Modern LEDs (well, white ones anyway) have about 10x the luminous efficacy as incandescent lamps. 115 watts, even for other than white is a of a lot of light. What is the purpose of the LEDs? General lighting, decorative lighting...? You might be able to lower the voltage a little bit and reduce the current.

If the power supply is any good, it will be protected from overload. If it isn't...well, you weren't going to be able to use it anyway.
 

Thread Starter

ljmccon

Joined Nov 27, 2015
35
I think maybe I've buried the lede, here... rather than try to get my specific burning questions answered, I may be better to just tell you exactly what I'm trying to do.

Objective: I'd like to recess an aluminum LED channel into the top rail of my headboard, and put an LED strip in there so that I have light to read in bed. The channel will be 2M long.

Requirements:
  1. Controller must be Homekit compatible
  2. I'd prefer RGBWW strips
  3. I want it to be as bright as possible
  4. I'd like to be able to individually control the light on each side of the bed, so I'll be using two 1M LED strips, each with its own controller

What I've already tried: I purchased a couple of Nanoleaf Essentials Lightstrip Starter Kits. Those strips can be cut down, but only every 13" or so, which is a bit of a challenge. Also, they're reasonably bright, but they could be brighter. And finally, the stock wiring is not conducive to my setup, so I'm going to have to break out the soldering iron and modify it regardless, which makes we wonder why I don't just dump everything but the controller and get a better RGBWW string.

Open questions:
  1. Even 1M of this better RGBWW string will consume slightly more power than the stock Nanoleaf power supply is rated to handle. I can get a different power supply of course, but how do I know if the controller can take the additional current? (I was trying to get at the answer to this question with my hypothetical scenario above... namely by trying to understand the impact of adding 8 extensions to the starter strip, as Nanoleaf endorses.) And how do I know the Nanoleaf power supply isn't already perfectly capable of handling the additional current of my upgraded strip? If Nanoleaf says it can handle 10M of their strip, it certainly should be able to handle 1M of the better strip that I'll use.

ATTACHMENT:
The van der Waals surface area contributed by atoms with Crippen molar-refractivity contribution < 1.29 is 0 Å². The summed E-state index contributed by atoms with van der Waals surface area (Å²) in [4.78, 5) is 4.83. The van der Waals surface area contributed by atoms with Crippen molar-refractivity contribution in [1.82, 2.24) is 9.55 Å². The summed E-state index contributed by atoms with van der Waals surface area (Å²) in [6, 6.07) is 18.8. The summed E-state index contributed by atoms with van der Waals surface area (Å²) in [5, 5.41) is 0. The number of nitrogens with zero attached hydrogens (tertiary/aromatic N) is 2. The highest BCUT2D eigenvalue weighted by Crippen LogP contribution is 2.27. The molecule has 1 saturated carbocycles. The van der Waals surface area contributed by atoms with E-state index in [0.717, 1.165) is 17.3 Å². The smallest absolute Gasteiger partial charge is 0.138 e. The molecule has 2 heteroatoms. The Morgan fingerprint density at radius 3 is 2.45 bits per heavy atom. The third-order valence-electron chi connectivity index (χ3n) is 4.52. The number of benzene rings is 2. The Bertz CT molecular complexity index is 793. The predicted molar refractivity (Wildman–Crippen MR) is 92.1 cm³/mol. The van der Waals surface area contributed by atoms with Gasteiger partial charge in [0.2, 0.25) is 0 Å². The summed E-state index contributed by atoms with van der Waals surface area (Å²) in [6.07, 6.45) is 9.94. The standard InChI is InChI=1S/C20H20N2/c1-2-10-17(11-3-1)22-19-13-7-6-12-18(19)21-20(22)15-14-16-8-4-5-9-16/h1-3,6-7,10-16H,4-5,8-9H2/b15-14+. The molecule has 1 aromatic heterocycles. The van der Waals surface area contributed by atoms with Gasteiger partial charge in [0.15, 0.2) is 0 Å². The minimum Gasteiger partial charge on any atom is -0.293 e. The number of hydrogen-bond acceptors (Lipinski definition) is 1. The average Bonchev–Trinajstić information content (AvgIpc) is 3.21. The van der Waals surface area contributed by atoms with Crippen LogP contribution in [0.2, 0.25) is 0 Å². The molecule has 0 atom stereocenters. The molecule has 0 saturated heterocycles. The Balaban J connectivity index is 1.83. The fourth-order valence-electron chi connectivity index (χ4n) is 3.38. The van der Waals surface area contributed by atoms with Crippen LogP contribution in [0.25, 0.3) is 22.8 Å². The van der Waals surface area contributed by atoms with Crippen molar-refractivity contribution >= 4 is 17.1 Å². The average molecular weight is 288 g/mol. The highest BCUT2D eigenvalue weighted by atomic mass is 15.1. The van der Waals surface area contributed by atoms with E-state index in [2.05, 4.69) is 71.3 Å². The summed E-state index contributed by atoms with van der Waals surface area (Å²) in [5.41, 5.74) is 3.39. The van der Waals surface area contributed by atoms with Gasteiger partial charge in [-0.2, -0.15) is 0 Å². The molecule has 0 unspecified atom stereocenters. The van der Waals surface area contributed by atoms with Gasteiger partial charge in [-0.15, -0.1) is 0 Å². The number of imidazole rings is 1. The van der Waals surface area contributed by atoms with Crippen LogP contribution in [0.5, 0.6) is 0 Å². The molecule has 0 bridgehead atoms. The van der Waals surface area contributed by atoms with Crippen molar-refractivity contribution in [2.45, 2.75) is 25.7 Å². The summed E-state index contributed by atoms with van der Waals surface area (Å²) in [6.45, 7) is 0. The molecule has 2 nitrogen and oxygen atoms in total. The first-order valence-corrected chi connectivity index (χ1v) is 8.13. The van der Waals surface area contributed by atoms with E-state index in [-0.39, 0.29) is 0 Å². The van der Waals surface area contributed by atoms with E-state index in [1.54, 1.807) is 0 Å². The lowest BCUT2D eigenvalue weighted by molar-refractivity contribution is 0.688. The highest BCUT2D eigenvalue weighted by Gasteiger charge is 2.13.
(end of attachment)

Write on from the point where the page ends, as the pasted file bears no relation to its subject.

2. Agree that I could bite the bullet and test this... but how do we define a successful test? Let's say I wire the better string up to the Nanoleaf controller with a beefier power supply... what should I be looking for? If it turns on, is that a successful test? Or do I need to turn it on for several hours to make sure it doesn't melt down? In other words, what are the key things I should be looking for to determine that this is a safe, long-lasting implementation?
 

BobTPH

Joined Jun 5, 2013
6,080
From the illustration, it looks like there are 7 groups of 5 LEDs in series on each meter.

If the P.S. is 15V, 23W would be 219mA per LED series. That is way too much. I think the 23W is for 10m of strip. That would solve the mystery.

I am using other RGB LED strips, and they take about 35W for 10m, so again, 230W would be a bit on the high side.
 

Thread Starter

ljmccon

Joined Nov 27, 2015
35
From the illustration, it looks like there are 7 groups of 5 LEDs in series on each meter....
There are actually 21 groups per meter. But you might be on to something, here. I was also discussing this in a Nanoleaf forum on Reddit, and here was one of the responses I got:

The strip dims if you extend it past a certain point. Idk what it is for the Nanoleaf one, but for typical strips like this it’s ~1-2m gives full light output, anything past that just spreads the PSU’s max current output across a larger area.

This is super common with these consumer extendable LED strips, btw. I honestly don’t know of a smart lighting vendor who sells a strip that won’t be PSU limited at 10M.

Although 10M at thermal/resistance limit on all LEDs would be a huge light output. That’s something akin to 10-15 100W incandescent bulbs.
Is this possible? If so, what part of the circuit is responsible for this magic? This looks like just a dumb transformer, and I always thought overloading these things wasn't good. i.e. Overloading it meant either meltdown (for a cheap transformer) or just that it wouldn't work (for a higher quality transformer).
 

BobTPH

Joined Jun 5, 2013
6,080
On second thought, my strips are 36W per 5m, not 10. So, 30 W for 10m sounds low, and 23W for 1m sounds high. My strips were advertised as 90W per 5m, but they do not come close to using that. The 3 colors in each chip are limited by the chip to about 10mA total. You can get get 10 mA of red, green or blue, but only 3.3mA each for white. This is done to control the heat.

The reason the lights get dimmer when they are strung together is the resistance of the wiring in the strips. This is a big problem for 5V ones because they need so much current, less so for 15V strips.